Strategic agility and international joint ventures: The willingness-ability paradox of family firms
Despite the considerable increase in studies on international joint ventures (IJVs) and family business, the two research streams have yet to be systemically integrated. Family firms have unique characteristics that affect their involvement in IJVs differently from their non-family counterparts. Indeed, family firms face a paradox entailing a lower willingness to form IJVs, but a higher ability to govern them. Drawing on three distinct components of strategic agility (i.e., strategic sensitivity, leadership unity, and resource fluidity), we develop a theoretical framework that unravels this paradox. Specifically, we argue that strong emotional attachment reduces family firms' strategic sensitivity, creating a motivational gap with respect to forming IJVs. On the other hand, when family firms overcome this gap by making full use of their board of directors, they have higher levels of leadership unity and resource fluidity. These dimensions lead to a greater ability to govern the complexities of the relationship, hence reducing opportunistic hazards, and significantly increasing the odds of the long-term success of IJVs. We develop propositions for empirical studies, and offer implications and directions for future research.
The article shows that the business world is Russia at the turn of XIX - XX centuries. had two centers of gravity: if cost (especially in heavy industry and in the banking sector) dominated the Petersburg, in the cultural and socio-political attitude of the province gravitated more to Moscow. While the leaders of big business in Moscow was made by the spokesmen of the interests of the majority of the Russian business of the Corporation.
We study the role of institutional deficiences, i.e. corruption, in affecting the innovative performance of family firms versus non-family businesses in 7 European countries and Russia that represent two large geographical areas with different history of institutional development. A comparative quantitative empirical analysis is based on the common self-edentitication of family firms and identical sample design of surveys implemented in EU in 2010 and in Russia in 2014, correspondingly. Keeping in mind the regional embeddedness of family firms (Stough et al, 2015) our analysis is extended at the regional level where regions are classified in two groups: with high and low level of corruption. Results show that propbability of family firms to innovate, either by the introduction of a new product or a new process, is higher than non-family firms in the case of the EU sample. As far as the role of corruption at the regional level, Russian family firms appear to be more innovative in regions with low corruption level while for European firms the results are mixed.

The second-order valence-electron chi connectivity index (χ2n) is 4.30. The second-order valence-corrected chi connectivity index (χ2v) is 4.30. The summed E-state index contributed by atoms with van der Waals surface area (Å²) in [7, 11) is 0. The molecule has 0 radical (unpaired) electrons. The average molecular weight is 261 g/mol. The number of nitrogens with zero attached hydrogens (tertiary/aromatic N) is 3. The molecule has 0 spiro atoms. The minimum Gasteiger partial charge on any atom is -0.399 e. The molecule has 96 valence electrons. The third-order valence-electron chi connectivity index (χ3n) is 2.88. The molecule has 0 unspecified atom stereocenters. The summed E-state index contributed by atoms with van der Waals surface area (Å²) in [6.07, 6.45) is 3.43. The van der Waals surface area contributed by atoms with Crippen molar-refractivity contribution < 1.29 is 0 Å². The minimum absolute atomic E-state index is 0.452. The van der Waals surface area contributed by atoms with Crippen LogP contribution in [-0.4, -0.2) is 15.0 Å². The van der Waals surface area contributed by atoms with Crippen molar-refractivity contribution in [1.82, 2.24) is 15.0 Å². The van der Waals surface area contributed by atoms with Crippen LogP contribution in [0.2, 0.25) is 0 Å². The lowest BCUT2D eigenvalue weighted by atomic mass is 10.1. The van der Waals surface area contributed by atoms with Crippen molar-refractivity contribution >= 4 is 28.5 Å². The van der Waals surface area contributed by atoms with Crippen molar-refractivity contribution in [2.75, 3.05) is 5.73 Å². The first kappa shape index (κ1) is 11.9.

Game-theoretic model of election to a corporate board of directors is proposed. It is shown that the equilibrium distribution of seats is unique. The uniqueness guarantees nonmanipulability of elections. The distribution is obtained by the d’Hondt method of seats distribution in proportional representation problem. The model is tested on real data from a Russian company.
When writing this tutorial, the contributions received by the authors with the assistance of the NTF - National Training Fund subproject "Creating a center of excellence for economics teachers ' Innovation Project Development of education and work , received diplomas Russian competitions intellectual projects " Ideas for Russia " ( 2004) and "Power" (2008 , the Public Chamber of the Russian Federation ) . The manual is intended for students and undergraduates enrolled in the direction of "Economics" and "Management" , and may also be useful to managers and professionals , both financial and non-financial corporations.
The paper examines the structure, governance, and balance sheets of state-controlled banks in Russia, which accounted for over 55 percent of the total assets in the country's banking system in early 2012. The author offers a credible estimate of the size of the country's state banking sector by including banks that are indirectly owned by public organizations. Contrary to some predictions based on the theoretical literature on economic transition, he explains the relatively high profitability and efficiency of Russian state-controlled banks by pointing to their competitive position in such functions as acquisition and disposal of assets on behalf of the government. Also suggested in the paper is a different way of looking at market concentration in Russia (by consolidating the market shares of core state-controlled banks), which produces a picture of a more concentrated market than officially reported. Lastly, one of the author's interesting conclusions is that China provides a better benchmark than the formerly centrally planned economies of Central and Eastern Europe by which to assess the viability of state ownership of banks in Russia and to evaluate the country's banking sector.
The paper examines the principles for the supervision of financial conglomerates proposed by BCBS in the consultative document published in December 2011. Moreover, the article proposes a number of suggestions worked out by the authors within the HSE research team.